There are plenty of questions being asked when it comes to what will happen with the NHL this season and next. From logistical questions about games and playoffs to the status of trade conditions and player contracts and free agency, so much is unknown. But, those questions may only be scraping the surface of concerns for some NHL clubs.
Damien Cox of the Toronto Star recently asked what happens to NHL organizations that aren’t exactly floating with extra cash? What about teams that don’t make as much as some others or with owners who don’t have the deeper pockets some other owners do? Cox wonders if the NHL will see an economic boost when all this is over and if it will take a few teams shutting down for that to happen?
This is a tricky time for sports. The NHL is being hit hard but with a salary cap and other financial regulations in place, maybe not being hit as hard as other leagues. Still, with 31 teams, many of whom have ownership that barely gets by as it is, could teams like Ottawa, Arizona and Florida survive if the NHL were to shut down for a prolonged period of time?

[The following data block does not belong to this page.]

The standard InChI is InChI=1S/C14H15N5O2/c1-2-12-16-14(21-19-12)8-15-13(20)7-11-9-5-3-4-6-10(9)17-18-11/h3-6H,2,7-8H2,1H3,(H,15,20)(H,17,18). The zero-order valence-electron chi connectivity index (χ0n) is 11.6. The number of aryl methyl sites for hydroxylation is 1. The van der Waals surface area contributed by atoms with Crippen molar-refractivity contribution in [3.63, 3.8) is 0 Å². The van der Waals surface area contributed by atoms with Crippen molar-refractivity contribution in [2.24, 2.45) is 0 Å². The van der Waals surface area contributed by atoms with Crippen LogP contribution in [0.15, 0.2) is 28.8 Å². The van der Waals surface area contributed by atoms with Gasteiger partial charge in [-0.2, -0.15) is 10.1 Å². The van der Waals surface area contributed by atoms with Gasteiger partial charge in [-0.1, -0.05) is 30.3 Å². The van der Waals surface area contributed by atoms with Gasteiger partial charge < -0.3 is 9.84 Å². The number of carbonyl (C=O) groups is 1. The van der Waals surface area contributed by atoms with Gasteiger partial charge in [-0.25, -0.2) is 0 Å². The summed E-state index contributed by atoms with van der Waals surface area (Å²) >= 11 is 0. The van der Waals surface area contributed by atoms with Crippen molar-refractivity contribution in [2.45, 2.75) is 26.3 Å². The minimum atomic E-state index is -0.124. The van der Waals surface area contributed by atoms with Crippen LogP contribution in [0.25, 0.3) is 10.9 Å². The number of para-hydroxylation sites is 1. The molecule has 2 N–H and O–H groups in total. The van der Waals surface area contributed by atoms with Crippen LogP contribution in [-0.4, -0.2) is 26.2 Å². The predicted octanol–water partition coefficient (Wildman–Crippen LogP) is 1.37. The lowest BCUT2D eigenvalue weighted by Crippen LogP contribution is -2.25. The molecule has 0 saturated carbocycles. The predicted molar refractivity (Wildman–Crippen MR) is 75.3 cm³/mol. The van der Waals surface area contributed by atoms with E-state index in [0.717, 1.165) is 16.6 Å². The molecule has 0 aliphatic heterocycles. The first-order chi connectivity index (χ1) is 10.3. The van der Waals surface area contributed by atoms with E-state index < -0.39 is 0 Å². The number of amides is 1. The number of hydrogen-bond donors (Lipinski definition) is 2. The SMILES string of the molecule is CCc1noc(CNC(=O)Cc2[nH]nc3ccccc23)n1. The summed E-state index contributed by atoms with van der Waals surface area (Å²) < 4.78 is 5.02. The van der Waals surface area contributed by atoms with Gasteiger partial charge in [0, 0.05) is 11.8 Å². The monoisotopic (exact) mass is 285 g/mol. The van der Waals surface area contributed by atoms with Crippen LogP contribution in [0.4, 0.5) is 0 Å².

Cox notes that the NHL is a gate driven league and can’t rely on their TV deal as much as some other leagues can, he writes:
The majority of NHL teams these days are owned by extremely rich individuals or large corporations. Financial pressures from other businesses may nonetheless put more focus on their NHL holdings if there is no hockey revenue.
He mentions the teams named above, but also includes the New Jersey Devils, Buffalo Sabres, and the Nashville Predators on his list of teams who could be in financial trouble if this pause continues.
Ideally, a best-case scenario emerges in which the league gets to finish the 2019-20 season and begins next year only slightly behind schedule, and all the teams survive.
But this is hardly an ideal situation. For some NHL teams, it could become a question of staying alive.
What if this season is stopped? What if next season is delayed? What if it doesn’t happen altogether? The NHL is hoping that’s not the case, as are most other sports leagues but no one knows for sure. All anyone does know is that the longer this lasts, the more money some teams will lose; money they don’t have.
Maybe it’s too early to think this way. Maybe some teams already are. Even teams with owners who have deep pockets will be looking at their investment portfolios right now and going, ‘What losses can we afford to take?’ and ‘Where can be afford to cut bait?’
It will be interesting to see if that includes any NHL teams. At the very least, which teams will need to reach out to the NHL for financial assistance when all of this is said and done?
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